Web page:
Another example could be your digital mailroom (DMR) strategy. Many organizations adopted varying approaches to DMR due to COVID-19, all of which included the scanning and emailing of physical mail to their remote workforces. This action ensured mail was delivered swiftly and efficiently, regardless of the employees’ location.
The data gathered through this process is equivalent to a gold mine. Information and reporting on physical to digital mail efforts can shed light on previously unavailable or unstructured data sources which can then help you better service clients, improve workflow efficiencies, uncover previously missed content for chain of custody research, and more.
There are many sources of previously overlooked data sources, just waiting to be uncovered. Other sources of operational data can also inform strategies around the following:
- Labor and equipment: Determining what departments are consuming services and resources, such as multi-function devices, printing, document processing, or virtual assistants. After looking at this information, your organization can decide whether said resources are properly sized and if they are providing the right level of service. For example, an organization may conclude they have too much onsite equipment and it would be more economical to repurpose staff, reduce equipment, or outsource certain projects.
- COVID-19 response: In order to comply with pandemic related occupancy and distancing guidelines, data insights can help conclude how to best configure physical workspaces and determine capacity limits. Additionally, this data can help reduce fallout from illness exposure by registering who was in the office at a certain time and whether there was potential exposure to a serious health risk.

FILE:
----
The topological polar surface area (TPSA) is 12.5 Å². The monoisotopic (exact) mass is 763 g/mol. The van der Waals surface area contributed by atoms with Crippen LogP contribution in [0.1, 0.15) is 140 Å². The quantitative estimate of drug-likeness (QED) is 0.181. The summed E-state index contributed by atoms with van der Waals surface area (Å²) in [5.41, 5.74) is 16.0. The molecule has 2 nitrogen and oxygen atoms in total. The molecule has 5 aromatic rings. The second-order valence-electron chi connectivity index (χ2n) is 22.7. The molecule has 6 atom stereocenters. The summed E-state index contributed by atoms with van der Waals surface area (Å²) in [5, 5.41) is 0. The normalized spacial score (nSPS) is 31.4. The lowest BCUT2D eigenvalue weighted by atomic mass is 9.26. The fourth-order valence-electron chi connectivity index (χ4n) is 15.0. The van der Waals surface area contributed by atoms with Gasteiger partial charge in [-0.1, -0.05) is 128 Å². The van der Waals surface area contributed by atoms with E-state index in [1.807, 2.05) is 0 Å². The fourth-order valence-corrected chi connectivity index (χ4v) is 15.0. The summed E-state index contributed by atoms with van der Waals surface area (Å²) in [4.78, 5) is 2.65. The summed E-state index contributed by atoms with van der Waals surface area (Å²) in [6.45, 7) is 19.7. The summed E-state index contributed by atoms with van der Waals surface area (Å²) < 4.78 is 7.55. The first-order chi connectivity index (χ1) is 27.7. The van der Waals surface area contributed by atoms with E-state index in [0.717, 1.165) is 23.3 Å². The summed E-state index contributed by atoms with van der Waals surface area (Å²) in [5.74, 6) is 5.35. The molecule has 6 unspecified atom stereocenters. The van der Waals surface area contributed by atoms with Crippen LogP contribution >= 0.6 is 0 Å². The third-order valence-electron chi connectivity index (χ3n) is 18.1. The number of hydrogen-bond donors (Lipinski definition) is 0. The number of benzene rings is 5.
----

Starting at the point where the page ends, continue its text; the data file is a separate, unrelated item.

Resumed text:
How to bring this data together to inform strategies moving forward?
It is likely that you already have untapped data sources all over your organization. However, the obstacle is figuring out how to expose and align various data streams to the appropriate individuals in a context that is understandable and will facilitate improved operational decisions.
The reason many organizations have yet to tap into this business intelligence is because the data is usually isolated and difficult to reach. In order to locate and assemble relevant data to realize beneficial insights, there is typically a lot of manual manipulation and extensive effort required. The key to solving for this is by pulling information into a centralized data repository and applying the strategic use of unique identifiers. After that, analytical tools can shine light on significant operational insight that can be transformative for your organization.
Ultimately, finding the right partner makes these tasks easier. Many organizations lack the infrastructure or in-house expertise to establish the level of data collection, alignment, enrichment, transformation, and analysis to pull the data from the many sources needed to paint the whole picture of their operations. Partnering with a service provider that offers business intelligence platforms, specifically designed to enable and optimize support services, can solve this dilemma for you. Many of these service providers, like Epiq, have done the hard work of integrating various sources of data and they have put the thought into aligning the data – meaning that your organization can leverage and benefit from this expertise for a fraction of the effort of what it would take to build in-house.
As the workforce continues to evolve, data will continue to play an integral role in the way we all optimize operations.
For more information on transformational business services, download our latest whitepaper: https://www.epiqglobal.com/en-us/thinking/global-business-transformation-solutions/white-papers/adapting-to-new-legal-landscape